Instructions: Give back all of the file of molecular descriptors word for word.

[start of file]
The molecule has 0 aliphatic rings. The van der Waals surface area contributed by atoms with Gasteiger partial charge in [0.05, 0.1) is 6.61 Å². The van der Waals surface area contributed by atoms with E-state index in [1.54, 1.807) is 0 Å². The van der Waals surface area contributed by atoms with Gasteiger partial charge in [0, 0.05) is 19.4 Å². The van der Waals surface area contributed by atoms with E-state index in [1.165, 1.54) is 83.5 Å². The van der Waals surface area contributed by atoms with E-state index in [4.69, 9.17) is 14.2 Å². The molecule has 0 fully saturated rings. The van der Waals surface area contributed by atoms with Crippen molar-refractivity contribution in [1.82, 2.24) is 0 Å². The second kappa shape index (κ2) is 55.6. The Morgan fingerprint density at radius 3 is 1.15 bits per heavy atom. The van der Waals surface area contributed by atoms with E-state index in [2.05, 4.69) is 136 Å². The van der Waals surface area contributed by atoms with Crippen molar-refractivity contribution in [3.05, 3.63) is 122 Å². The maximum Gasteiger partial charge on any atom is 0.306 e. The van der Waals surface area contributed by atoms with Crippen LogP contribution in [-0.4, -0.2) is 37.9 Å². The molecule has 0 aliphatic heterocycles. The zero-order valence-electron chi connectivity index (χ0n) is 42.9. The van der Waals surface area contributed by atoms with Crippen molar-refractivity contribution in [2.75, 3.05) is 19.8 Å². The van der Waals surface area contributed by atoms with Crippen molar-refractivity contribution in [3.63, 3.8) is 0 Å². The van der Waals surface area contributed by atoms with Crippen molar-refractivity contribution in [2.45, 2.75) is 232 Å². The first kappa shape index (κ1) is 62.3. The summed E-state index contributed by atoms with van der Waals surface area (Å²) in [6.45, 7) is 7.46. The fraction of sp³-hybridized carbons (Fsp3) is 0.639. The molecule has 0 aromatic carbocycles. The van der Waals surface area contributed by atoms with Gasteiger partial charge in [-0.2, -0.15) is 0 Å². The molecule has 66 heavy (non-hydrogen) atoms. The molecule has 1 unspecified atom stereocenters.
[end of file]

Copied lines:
The molecule has 0 aliphatic rings. The van der Waals surface area contributed by atoms with Gasteiger partial charge in [0.05, 0.1) is 6.61 Å². The van der Waals surface area contributed by atoms with E-state index in [1.54, 1.807) is 0 Å². The van der Waals surface area contributed by atoms with Gasteiger partial charge in [0, 0.05) is 19.4 Å². The van der Waals surface area contributed by atoms with E-state index in [1.165, 1.54) is 83.5 Å². The van der Waals surface area contributed by atoms with E-state index in [4.69, 9.17) is 14.2 Å². The molecule has 0 fully saturated rings. The van der Waals surface area contributed by atoms with Crippen molar-refractivity contribution in [1.82, 2.24) is 0 Å². The second kappa shape index (κ2) is 55.6. The Morgan fingerprint density at radius 3 is 1.15 bits per heavy atom. The van der Waals surface area contributed by atoms with E-state index in [2.05, 4.69) is 136 Å². The van der Waals surface area contributed by atoms with Crippen molar-refractivity contribution in [3.05, 3.63) is 122 Å². The maximum Gasteiger partial charge on any atom is 0.306 e. The van der Waals surface area contributed by atoms with Crippen LogP contribution in [-0.4, -0.2) is 37.9 Å². The molecule has 0 aliphatic heterocycles. The zero-order valence-electron chi connectivity index (χ0n) is 42.9. The van der Waals surface area contributed by atoms with Crippen molar-refractivity contribution in [2.75, 3.05) is 19.8 Å². The van der Waals surface area contributed by atoms with Crippen molar-refractivity contribution in [3.63, 3.8) is 0 Å². The van der Waals surface area contributed by atoms with Crippen molar-refractivity contribution in [2.45, 2.75) is 232 Å². The first kappa shape index (κ1) is 62.3. The summed E-state index contributed by atoms with van der Waals surface area (Å²) in [6.45, 7) is 7.46. The fraction of sp³-hybridized carbons (Fsp3) is 0.639. The molecule has 0 aromatic carbocycles. The van der Waals surface area contributed by atoms with Gasteiger partial charge in [-0.2, -0.15) is 0 Å². The molecule has 66 heavy (non-hydrogen) atoms. The molecule has 1 unspecified atom stereocenters.